Archive for Ron Silver

Time is Fleeting

Posted in FILM with tags , , , , , , , , , on December 12, 2019 by dcairns

I’m working up to BEFORE THE DEVIL KNOWS YOU’RE DEAD, Sidney Lumet’s final film. But I hadn’t seen his penultimate one, FIND ME GUILTY, either, and had always been curious.

It should come with a health warning, though — the first face we see is the Max-Schreck’s-lovechild visage of Rudy Giuliani, via a news broadcast. This works better now than it must’ve in 2006 — the movie is complex, but the surface narrative invites you to root for an indicted gangster over the public prosecutors.

Linus Roache plays the Giuliani-substitute with plenty of wimpy venom — he’s basically RIGHT, and he gets a speech proving it — but we find ourselves seduced by the underdog-gangster, already serving a long sentence, now up on a RICO rap.

To demonstrate how the wrong guy can win over a jury, or a movie audience, Lumet needs a star — along comes Vin Diesel, whose career was looking a little rocky back then — it’s still not exactly solid unless he’s behind the wheel of a fast-moving vehicle — and he brings the goods. Excellent mookwork here.

Ron Silver as the judge in the case, marvelous. Peter Dinklage as a defense lawyer (not Vin’s — he’s defending himself). Lumet was asked why he’d “cast a dwarf” in this key role, whereupon he should’ve just said that Dinklage is a terrific actor, but instead he said that the film was nearly all set in a courtroom and he needed some visual distraction to keep the audience from getting bored. Tsk.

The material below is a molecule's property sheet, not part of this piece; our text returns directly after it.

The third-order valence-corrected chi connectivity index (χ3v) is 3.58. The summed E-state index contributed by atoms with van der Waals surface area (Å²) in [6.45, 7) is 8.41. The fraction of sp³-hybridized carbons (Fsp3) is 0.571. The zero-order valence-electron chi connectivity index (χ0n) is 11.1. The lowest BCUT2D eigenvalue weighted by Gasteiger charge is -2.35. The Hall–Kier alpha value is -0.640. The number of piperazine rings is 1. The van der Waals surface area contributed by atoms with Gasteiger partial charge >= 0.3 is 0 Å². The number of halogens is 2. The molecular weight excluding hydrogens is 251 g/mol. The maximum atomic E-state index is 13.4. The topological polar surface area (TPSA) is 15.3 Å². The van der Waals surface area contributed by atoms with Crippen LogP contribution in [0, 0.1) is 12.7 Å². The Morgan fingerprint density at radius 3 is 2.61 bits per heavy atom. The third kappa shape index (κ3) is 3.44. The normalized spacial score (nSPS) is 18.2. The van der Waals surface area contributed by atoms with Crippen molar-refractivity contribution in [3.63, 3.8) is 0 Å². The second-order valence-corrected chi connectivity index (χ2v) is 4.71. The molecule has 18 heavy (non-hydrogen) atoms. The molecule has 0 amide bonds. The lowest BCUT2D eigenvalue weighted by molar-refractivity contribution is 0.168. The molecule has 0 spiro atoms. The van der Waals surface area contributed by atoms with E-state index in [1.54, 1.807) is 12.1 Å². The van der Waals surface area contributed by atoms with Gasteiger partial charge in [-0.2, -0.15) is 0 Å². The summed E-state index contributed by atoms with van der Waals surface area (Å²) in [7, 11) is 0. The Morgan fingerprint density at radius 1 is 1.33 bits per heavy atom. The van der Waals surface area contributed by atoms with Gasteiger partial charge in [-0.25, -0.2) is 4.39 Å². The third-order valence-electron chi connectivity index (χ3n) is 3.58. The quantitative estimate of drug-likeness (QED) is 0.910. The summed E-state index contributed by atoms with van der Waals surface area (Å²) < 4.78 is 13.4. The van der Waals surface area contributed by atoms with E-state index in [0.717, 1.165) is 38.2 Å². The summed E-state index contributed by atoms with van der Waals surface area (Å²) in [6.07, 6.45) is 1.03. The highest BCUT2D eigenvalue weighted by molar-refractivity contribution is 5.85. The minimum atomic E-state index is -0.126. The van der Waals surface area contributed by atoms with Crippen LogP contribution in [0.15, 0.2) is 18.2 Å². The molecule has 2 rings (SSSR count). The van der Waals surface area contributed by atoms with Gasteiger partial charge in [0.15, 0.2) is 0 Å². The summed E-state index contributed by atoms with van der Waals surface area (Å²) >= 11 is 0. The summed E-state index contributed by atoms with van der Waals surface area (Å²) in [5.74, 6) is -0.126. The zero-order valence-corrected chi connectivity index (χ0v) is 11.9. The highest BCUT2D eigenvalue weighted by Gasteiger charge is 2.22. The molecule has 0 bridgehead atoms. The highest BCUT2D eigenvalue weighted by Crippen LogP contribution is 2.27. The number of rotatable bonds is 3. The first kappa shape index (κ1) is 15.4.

To prove that the long-suffering Dinklage’s casting is a cheap joke, they have a special platform for him to address the jury from. It’s a fancy, antique platform — presumably the court has had a long run of little lawyers who have required it.

BUT — representation is good. Dinklage has taken a lot of roles that are problematic (THREE BILLBOARDS is one of the worst, actually). Here, at least he has a role in which his size is never discussed, it’s not a relevant part of his character. And he has a huge role, and he’s excellent, holding his own with the heavyweights.

Overall I love this, and I guess it signalled the start of Lumet’s late-period blooming. His nineties films had been a little flakey — my theory has always been that, though Lumet believed he was an all-rounder with no conscious artistic personality, he was actually born to specialise in takes of crime and the law with a preferably New York setting (but with a surprising adaptability to British subjects — THE OFFENSE, THE DEADLY GAME and especially THE HILL). But recently he had made films that were perfectly situated in that bailiwick — the ludicrously cast FAMILY BUSINESS and NIGHT FALLS ON MANHATTAN — the mediocre GLORIA and A STRANGER AMONG US — which did him no credit.

So this terrific movie — a string of marvelous scenes, a tight narrative, a fascinating subject and character — and a wickedly satiric callback to TWELVE ANGRY MEN that does nothing to hurt one’s affection for that debut picture — is the first part of a terrific sign-off. But if Lumet had lived longer, I can’t help but think, we could have had a bunch more movies as strong.

“Time is fleeting,” remarks Diesel a couple of times.